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EP transparency reform Important step towards transparency but stricter monitoring system and sanctions must follow

Date

30 Jun 2011

Sections

InfoSociety

In the wake of the recent MEP cash-for-amendments scandal the EP committed to strengthen its transparency and anti-corruption rules. The working group set up by EP president Buzek to draft a new code of conduct for MEPs finished its work today (1). The Greens have welcomed the outcome as an important step forward for transparency but underlined the need to back up the new code with legislation on sanctions. Commenting on the outcome, Greens/EFA representative on the working group Claude Turmes MEP said:

"This new code of conduct is an important step towards more transparency and addressing potential conflict of interests in the European Parliament, and, as such, reducing the possibilities for corruption. The Greens would naturally have preferred more far-reaching rules but believe that thanks to last minute changes the new code of conduct represents a major improvement on the status quo. In order to ensure the new code has teeth, it is now important that it is followed up with a well staffed monitoring system and a tighter sanction regime through new EU legislation.

"For the first time, MEPs will have to provide a detailed declaration of their financial interests, listing the source of the income and place it in four income ranges. The Greens insisted on this provision in spite of the strong opposition of other political groups. The new measures will provide much greater transparency than hitherto and enable better scrutiny of MEPs' second activities (2).

"Crucially, at the insistence of the Greens, MEPs will no longer be able to hold second jobs that involve lobbying on EU policies: this is an important measure, which directly addresses one of the key problems raised by the Sunday Times investigation on MEP corruption. MEPs with conflicts of interest will also be prevented from holding key positions in the European Parliament, such as being committee chairs or legislative/non-legislative draftspersons (rapporteurs).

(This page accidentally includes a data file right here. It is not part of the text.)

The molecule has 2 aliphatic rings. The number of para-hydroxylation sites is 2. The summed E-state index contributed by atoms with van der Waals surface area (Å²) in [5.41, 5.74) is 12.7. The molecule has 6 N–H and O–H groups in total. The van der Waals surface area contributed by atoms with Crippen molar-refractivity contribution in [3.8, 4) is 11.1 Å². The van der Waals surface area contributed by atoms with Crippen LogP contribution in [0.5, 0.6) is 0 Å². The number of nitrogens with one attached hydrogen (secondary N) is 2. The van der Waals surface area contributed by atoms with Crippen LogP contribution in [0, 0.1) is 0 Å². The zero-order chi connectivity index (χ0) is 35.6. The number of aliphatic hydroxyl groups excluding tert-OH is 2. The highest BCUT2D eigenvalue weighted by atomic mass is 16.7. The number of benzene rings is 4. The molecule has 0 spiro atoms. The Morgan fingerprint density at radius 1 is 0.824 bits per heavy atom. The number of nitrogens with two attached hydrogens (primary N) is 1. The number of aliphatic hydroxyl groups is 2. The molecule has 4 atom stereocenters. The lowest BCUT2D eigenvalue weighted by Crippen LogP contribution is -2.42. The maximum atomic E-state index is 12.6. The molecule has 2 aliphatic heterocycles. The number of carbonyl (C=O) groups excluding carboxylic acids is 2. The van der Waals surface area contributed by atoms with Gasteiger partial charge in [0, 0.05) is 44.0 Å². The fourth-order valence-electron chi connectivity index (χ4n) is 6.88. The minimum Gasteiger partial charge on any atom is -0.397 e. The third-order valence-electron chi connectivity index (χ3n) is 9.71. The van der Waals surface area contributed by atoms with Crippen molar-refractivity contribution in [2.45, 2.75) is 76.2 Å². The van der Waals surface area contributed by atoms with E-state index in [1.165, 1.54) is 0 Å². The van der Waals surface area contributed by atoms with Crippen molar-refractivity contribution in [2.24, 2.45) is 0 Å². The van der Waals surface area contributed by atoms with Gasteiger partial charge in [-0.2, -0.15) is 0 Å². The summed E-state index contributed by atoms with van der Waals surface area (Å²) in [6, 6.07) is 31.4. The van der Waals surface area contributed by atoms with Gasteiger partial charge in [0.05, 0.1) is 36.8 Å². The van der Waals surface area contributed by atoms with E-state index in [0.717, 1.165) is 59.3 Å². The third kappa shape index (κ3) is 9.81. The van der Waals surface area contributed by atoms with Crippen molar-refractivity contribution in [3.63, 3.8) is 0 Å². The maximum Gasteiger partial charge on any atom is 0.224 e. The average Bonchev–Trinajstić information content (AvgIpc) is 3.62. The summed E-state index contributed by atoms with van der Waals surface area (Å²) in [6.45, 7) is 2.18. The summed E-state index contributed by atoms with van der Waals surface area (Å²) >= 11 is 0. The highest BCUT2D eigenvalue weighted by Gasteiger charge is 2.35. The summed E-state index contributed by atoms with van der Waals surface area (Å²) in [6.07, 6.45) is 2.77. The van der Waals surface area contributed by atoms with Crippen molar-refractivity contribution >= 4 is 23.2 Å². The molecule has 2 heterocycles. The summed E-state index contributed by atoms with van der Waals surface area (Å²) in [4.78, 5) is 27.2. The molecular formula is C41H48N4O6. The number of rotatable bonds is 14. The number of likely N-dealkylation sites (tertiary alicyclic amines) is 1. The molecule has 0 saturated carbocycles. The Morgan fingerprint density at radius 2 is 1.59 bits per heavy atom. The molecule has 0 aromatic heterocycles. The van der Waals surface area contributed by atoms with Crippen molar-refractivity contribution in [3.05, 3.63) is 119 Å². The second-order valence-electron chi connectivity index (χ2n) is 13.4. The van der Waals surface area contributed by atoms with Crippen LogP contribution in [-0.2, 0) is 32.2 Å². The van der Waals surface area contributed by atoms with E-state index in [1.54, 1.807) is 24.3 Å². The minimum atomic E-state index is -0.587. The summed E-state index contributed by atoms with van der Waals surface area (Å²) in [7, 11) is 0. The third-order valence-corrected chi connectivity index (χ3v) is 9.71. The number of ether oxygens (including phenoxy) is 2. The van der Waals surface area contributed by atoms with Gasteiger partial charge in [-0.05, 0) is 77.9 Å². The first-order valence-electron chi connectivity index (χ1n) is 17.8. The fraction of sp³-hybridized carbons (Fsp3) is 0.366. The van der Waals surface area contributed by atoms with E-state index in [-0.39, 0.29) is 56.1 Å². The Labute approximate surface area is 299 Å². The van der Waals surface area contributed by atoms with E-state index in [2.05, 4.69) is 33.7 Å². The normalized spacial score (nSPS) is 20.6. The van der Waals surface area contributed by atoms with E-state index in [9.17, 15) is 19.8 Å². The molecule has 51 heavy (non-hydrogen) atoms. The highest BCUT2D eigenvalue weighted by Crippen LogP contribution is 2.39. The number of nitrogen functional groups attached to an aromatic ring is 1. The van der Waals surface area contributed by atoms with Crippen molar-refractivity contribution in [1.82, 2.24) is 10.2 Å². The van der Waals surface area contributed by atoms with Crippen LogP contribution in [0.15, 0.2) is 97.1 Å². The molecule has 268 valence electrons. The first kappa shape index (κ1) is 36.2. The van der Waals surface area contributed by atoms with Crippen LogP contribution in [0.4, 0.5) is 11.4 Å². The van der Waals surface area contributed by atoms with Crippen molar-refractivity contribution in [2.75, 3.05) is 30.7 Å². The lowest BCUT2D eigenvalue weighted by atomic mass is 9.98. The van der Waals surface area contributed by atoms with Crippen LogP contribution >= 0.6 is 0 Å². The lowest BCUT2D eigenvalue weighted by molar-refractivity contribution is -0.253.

"The strengthening of sanctions against MEPs who break the code of conduct and engage in unethical activities is a crucial next step. This was beyond the remit of the working group, as it will require a new legislative proposal, however the Greens will continue to work to ensure a legislation on sanctions is initiated as swiftly as possible (3).

"Another important outstanding issue is the question of the 'legislative footprint', detailing which lobbyists EP legislators have met in compiling legislative reports. While the new code of conduct includes provisions for a voluntary 'legislative footprint', we will continue to work to ensure this becomes mandatory."

(1) The final meeting of the working group was yesterday evening (28 June); the final text of the code of conduct resulting from that meeting was circulated today.

(2) MEPs will have to provide details of all their secondary activities, outlining not just where/for whom the activities are carried out but also the level of financial income accrued. The incomes are to be listed in four categories, starting from €500 per month and rising to €10,000 - similar to the system in the German Bundestag.

(3) Discussions are already underway in the EP's constitutional and legal affairs committees with a view to initiating legislation on sanctions.

 
Richard More O'Ferrall,
Press and media officer,
Greens/EFA group in the European Parliament
Mobile: +32-477-443842 - Ph. +32-22841669 (Brussels); +33-388174042
 

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